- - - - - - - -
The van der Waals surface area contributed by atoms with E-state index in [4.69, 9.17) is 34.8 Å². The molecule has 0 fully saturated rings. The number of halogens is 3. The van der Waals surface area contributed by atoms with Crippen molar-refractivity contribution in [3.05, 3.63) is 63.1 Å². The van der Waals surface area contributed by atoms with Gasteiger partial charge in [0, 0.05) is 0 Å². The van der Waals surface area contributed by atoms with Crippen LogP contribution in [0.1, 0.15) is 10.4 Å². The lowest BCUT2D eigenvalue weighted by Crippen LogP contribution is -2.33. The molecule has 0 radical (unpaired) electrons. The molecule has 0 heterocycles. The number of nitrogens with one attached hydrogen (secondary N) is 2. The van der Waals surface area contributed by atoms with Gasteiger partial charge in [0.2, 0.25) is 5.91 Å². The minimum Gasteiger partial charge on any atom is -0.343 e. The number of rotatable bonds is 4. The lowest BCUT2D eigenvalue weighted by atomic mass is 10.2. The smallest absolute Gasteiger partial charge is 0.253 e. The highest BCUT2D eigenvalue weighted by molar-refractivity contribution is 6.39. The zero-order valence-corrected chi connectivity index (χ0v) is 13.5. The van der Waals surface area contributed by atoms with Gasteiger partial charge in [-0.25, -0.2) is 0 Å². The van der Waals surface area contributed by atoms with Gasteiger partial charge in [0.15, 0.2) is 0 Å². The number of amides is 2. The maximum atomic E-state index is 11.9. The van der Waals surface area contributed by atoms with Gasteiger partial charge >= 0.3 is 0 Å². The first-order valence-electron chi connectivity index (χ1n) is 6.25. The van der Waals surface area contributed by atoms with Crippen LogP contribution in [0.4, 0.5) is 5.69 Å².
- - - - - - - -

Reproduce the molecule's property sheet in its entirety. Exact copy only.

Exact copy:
The van der Waals surface area contributed by atoms with E-state index in [4.69, 9.17) is 34.8 Å². The molecule has 0 fully saturated rings. The number of halogens is 3. The van der Waals surface area contributed by atoms with Crippen molar-refractivity contribution in [3.05, 3.63) is 63.1 Å². The van der Waals surface area contributed by atoms with Gasteiger partial charge in [0, 0.05) is 0 Å². The van der Waals surface area contributed by atoms with Crippen LogP contribution in [0.1, 0.15) is 10.4 Å². The lowest BCUT2D eigenvalue weighted by Crippen LogP contribution is -2.33. The molecule has 0 radical (unpaired) electrons. The molecule has 0 heterocycles. The number of nitrogens with one attached hydrogen (secondary N) is 2. The van der Waals surface area contributed by atoms with Gasteiger partial charge in [0.2, 0.25) is 5.91 Å². The minimum Gasteiger partial charge on any atom is -0.343 e. The number of rotatable bonds is 4. The lowest BCUT2D eigenvalue weighted by atomic mass is 10.2. The smallest absolute Gasteiger partial charge is 0.253 e. The highest BCUT2D eigenvalue weighted by molar-refractivity contribution is 6.39. The zero-order valence-corrected chi connectivity index (χ0v) is 13.5. The van der Waals surface area contributed by atoms with Gasteiger partial charge in [-0.25, -0.2) is 0 Å². The van der Waals surface area contributed by atoms with Gasteiger partial charge in [0.15, 0.2) is 0 Å². The number of amides is 2. The maximum atomic E-state index is 11.9. The van der Waals surface area contributed by atoms with Gasteiger partial charge >= 0.3 is 0 Å². The first-order valence-electron chi connectivity index (χ1n) is 6.25. The van der Waals surface area contributed by atoms with Crippen LogP contribution in [0.4, 0.5) is 5.69 Å².